The fund behind the effort
SPIRIT (Scar Physiology, Treatment, and Research Fund) has been designed to raise funds for scar treatment and research.
The mission of the program is to advance the knowledge of how scars develop over time and determine what interventions will alter scar development to minimize the undesired effects of scar development and its associated pain.
The value of this research is in the hope that every survivor can return to a normal productive life.
The purpose of the donation is to research techniques that will allow health care providers to influence scar development in a way that allows more survivors to return to a productive life.
The funds will be used exclusively to advance knowledge of scar development and maturation over time and to make treatment options available in a research setting, determining what interventions will alter the scarring process and to minimize the undesired effects of scar development and its associated pain.
Principals involved in the Scar Research Fund have personal stories themselves.
Matt Ferdock, CEO of DataCeutics, discusses his personal connection to scar research and the SPIRIT foundation.
Sigrid Blome-Eberwein, MD.
Sigrid Blome-Eberwein, MD is a burn surgeon and researcher at LeHigh Valley Health Network (LVHN) Regional Burn Center. The LVHN Regional Burn Center is one of the busiest burn centers in North America, receiving over 900 admissions per year.
SCARS RUn DEEP
SCAR RESEARCH & EDUCATION
OUR FOCUS AREAS OF EDUCATION
Burns sustained from accidents and military injuries are visible. Individuals suffer from itching, pain, tightness, color inconsistency, disability with occupational, financial and social consequences, and stigmatizing, to mention a few. Laser treatment has shown to minimize most of these symptoms. Laser treatment should be standardized and made available to all.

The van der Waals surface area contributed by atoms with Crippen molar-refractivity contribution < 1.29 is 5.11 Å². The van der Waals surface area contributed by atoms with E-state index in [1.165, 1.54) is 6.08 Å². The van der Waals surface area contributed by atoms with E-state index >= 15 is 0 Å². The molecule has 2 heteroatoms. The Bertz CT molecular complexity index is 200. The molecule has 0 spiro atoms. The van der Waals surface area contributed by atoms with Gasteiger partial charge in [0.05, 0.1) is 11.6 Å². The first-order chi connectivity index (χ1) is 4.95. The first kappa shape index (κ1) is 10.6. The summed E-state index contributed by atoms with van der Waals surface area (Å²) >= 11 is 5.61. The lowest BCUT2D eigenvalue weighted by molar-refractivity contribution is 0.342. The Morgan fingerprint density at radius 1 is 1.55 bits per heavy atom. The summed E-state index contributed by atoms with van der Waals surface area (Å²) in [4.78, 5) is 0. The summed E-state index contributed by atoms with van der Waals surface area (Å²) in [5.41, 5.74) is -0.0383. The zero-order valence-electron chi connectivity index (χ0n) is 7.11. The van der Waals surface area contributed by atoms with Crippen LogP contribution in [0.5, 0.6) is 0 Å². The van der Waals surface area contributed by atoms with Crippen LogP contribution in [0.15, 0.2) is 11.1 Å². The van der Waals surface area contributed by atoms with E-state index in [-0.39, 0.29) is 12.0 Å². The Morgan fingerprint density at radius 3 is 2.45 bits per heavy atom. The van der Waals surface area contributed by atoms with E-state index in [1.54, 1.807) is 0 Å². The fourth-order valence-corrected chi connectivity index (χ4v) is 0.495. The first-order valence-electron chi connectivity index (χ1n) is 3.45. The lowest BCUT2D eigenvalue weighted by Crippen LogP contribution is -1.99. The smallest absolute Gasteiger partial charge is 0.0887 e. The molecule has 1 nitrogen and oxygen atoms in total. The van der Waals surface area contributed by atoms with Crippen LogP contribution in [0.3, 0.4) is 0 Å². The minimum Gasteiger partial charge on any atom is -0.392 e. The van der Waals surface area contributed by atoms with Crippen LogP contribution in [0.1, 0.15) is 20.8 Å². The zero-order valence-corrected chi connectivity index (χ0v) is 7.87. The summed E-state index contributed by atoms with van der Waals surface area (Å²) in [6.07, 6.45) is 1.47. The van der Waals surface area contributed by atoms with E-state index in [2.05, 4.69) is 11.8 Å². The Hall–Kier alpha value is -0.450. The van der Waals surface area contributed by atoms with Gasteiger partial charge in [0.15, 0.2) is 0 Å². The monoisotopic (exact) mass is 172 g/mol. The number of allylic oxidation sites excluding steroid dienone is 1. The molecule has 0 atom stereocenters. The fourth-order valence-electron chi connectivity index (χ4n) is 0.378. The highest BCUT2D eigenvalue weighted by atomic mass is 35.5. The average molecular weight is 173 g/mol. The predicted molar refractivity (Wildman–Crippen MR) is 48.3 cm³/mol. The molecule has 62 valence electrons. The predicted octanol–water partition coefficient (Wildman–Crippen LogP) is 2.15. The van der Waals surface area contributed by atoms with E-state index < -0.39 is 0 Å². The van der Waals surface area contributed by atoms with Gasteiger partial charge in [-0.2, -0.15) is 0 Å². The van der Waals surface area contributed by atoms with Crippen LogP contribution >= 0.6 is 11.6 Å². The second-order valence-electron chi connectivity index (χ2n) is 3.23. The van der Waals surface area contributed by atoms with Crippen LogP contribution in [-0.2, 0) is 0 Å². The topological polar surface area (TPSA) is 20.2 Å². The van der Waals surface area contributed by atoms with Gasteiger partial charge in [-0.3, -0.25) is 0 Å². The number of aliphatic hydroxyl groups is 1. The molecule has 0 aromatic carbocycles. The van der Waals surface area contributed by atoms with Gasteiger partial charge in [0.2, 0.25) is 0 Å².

On November 11th, 2006, Bill was spending time in his camper doing chores; multi-tasking like many do. Having left his camper for a few minutes forgetting the stove was still on. When he returned he saw heavy smoke in/around the unit. He entered to get the fire extinguisher which didn't help very much because the propane tank was still on. The flames overtook Bill. What Bill remembers after that is a helicopter landing near him.
Years later now, Bill reflects on the treatments available to aide in his ongoing recovery. Most significant scarring is on his head and reconstructed hands. Treatments included compression suits, home care and a series of 20-30 minute laser treatments which Bill says are so helpful with the itching and scar reduction. Some scars actually disappeared!
March 28th, 2010 at 4 am. Leo remembers it was Palm Sunday. He was an electrician called out to do an underground job to restore power in his town. He had to climb 10 feet down into a 8 x 10 vault. He was just finishing up having made the final changes needed to a 2,000 volt primary switch. When Leo took the last step to close the switch, there was a malfunction.